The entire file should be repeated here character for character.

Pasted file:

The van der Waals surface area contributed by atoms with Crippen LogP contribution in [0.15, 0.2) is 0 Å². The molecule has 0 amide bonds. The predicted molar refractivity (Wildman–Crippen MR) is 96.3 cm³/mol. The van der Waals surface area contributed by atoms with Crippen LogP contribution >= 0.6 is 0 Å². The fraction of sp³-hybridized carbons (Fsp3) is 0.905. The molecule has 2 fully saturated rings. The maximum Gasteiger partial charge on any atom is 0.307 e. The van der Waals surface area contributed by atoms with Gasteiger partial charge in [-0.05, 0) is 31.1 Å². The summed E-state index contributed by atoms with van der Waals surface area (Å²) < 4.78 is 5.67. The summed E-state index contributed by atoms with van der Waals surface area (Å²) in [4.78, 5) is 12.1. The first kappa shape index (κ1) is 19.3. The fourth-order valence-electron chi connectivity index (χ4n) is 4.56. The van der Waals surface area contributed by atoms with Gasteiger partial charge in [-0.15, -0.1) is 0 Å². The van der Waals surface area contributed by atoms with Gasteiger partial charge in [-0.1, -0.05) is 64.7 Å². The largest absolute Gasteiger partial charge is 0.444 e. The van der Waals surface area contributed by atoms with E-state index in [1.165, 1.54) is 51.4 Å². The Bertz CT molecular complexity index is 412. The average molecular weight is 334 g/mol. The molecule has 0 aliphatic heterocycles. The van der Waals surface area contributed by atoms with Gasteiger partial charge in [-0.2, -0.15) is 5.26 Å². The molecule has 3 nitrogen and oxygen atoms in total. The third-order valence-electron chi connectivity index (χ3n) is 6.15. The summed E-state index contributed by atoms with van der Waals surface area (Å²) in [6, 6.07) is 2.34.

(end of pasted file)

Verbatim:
The van der Waals surface area contributed by atoms with Crippen LogP contribution in [0.15, 0.2) is 0 Å². The molecule has 0 amide bonds. The predicted molar refractivity (Wildman–Crippen MR) is 96.3 cm³/mol. The van der Waals surface area contributed by atoms with Crippen LogP contribution >= 0.6 is 0 Å². The fraction of sp³-hybridized carbons (Fsp3) is 0.905. The molecule has 2 fully saturated rings. The maximum Gasteiger partial charge on any atom is 0.307 e. The van der Waals surface area contributed by atoms with Gasteiger partial charge in [-0.05, 0) is 31.1 Å². The summed E-state index contributed by atoms with van der Waals surface area (Å²) < 4.78 is 5.67. The summed E-state index contributed by atoms with van der Waals surface area (Å²) in [4.78, 5) is 12.1. The first kappa shape index (κ1) is 19.3. The fourth-order valence-electron chi connectivity index (χ4n) is 4.56. The van der Waals surface area contributed by atoms with Gasteiger partial charge in [-0.15, -0.1) is 0 Å². The van der Waals surface area contributed by atoms with Gasteiger partial charge in [-0.1, -0.05) is 64.7 Å². The largest absolute Gasteiger partial charge is 0.444 e. The van der Waals surface area contributed by atoms with E-state index in [1.165, 1.54) is 51.4 Å². The Bertz CT molecular complexity index is 412. The average molecular weight is 334 g/mol. The molecule has 0 aliphatic heterocycles. The van der Waals surface area contributed by atoms with Gasteiger partial charge in [-0.2, -0.15) is 5.26 Å². The molecule has 3 nitrogen and oxygen atoms in total. The third-order valence-electron chi connectivity index (χ3n) is 6.15. The summed E-state index contributed by atoms with van der Waals surface area (Å²) in [6, 6.07) is 2.34.